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Convict history alive at Female Factory

THE new $5 million History and Interpretation Centre at the World Heritage-listed Cascades Female Factory has been officially opened, cementing the South Hobart site as a significant centrepiece of Tasmania’s convict history.

The new state-of-the art interpretative experience was revealed to more than 100 VIP guests and stakeholders at an official launch event on 25 March.

Developed with $3 million State Government and $2.024 million Federal Government funding, the Cascades Female Factory tells the tragic and triumphant stories of convict women and their children; the local Aboriginal history of the site; and the significant role women played during colonisation.

The new facilities and experiences include an exhibition, audio tour, convict history tour, theatrical performance, educational tours and, in the future, a program of special events that align with the site’s heritage values.

A photographic installation features 24 contemporary women who share their personal stories and ancestral links to the site – including First Nations linguist Theresa Sainty, who played a key role in integrating the Aboriginal stories into the site and delivered the Welcome to Country address at the launch event.

Dame Quentin Bryce, who first visited the site during her tenure as Governor General, delivered an engaging keynote address.

“The Cascades Female Factory serves as a place for reflection and celebration of the courage of the founding mothers of Australia,” she said.

“The stories explore the significant role the women played in shaping Australia’s identity. Many of these stories have not been told before.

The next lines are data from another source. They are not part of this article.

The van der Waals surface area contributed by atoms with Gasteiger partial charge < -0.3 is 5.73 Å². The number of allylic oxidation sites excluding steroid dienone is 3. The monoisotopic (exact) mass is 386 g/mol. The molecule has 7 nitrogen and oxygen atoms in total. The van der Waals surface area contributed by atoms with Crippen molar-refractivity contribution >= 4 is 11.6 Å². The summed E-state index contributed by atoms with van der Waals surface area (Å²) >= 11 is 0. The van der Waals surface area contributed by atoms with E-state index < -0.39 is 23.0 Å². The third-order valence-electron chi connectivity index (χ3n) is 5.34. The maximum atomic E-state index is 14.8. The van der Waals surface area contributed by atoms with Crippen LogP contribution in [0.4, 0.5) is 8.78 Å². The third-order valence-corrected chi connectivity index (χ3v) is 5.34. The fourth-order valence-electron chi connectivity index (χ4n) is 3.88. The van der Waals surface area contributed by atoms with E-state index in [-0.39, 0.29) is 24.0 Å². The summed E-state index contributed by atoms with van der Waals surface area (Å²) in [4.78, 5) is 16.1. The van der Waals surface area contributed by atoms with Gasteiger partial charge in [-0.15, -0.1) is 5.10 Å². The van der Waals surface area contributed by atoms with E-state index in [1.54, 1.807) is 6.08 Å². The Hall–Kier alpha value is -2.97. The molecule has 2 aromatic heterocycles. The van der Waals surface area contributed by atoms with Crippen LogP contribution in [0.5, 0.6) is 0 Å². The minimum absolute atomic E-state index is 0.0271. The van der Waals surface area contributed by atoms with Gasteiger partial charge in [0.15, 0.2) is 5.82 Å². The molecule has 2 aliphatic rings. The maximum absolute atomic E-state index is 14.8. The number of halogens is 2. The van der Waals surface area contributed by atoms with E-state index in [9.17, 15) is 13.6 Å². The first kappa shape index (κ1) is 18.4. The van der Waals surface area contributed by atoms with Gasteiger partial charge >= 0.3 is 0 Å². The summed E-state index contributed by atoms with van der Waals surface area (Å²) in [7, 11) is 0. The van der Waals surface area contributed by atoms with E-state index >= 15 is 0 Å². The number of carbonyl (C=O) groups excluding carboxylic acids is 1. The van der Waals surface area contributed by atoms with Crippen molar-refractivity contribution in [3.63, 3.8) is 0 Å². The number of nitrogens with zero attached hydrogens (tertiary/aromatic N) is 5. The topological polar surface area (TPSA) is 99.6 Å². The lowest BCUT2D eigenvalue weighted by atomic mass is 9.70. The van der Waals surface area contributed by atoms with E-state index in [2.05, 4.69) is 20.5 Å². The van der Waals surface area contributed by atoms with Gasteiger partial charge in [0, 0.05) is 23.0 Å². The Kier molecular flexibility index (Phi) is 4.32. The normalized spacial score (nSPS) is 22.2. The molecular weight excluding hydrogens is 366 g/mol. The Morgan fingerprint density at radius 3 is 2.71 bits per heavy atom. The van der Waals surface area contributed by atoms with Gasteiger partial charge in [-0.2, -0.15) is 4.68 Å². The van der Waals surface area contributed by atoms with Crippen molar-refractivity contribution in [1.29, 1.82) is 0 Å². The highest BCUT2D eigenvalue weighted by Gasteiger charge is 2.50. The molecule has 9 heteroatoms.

“The site allows us to explore our history, it opens our eyes and our hearts to ensure that we learn from the past.

“We can’t change the past, but we can use the lessons of the past to shape our future.”

The Female Factory project also involved the commission and installation of bronze statues depicting convict women and children, created by internationally renowned Irish sculptor Rowan Gillespie.

The statues can be found at the Female Factory, outside the Macq 01 Hotel on the Hobart waterfront, and at the heritage-listed ‘Orphan School’ site at New Town.

Liberal Member for Clark Elise Archer said funds for the creation, installation and maintenance of the statues were raised entirely by voluntary, not-for-profit groups.

“I have been very happy to champion projects such as these because the statues will contribute to Hobart’s existing international artistic reputation and represent a significant investment in heritage tourism,” Ms Archer said.

“The History and Interpretation Centre will be a tourism and educational drawcard for all Tasmanians and will contribute to Hobart’s existing international cultural reputation.”

The Cascades Female Factory is open from 9am-5pm seven days a week, with tours available throughout the day. For details go to https://femalefactory.org.au

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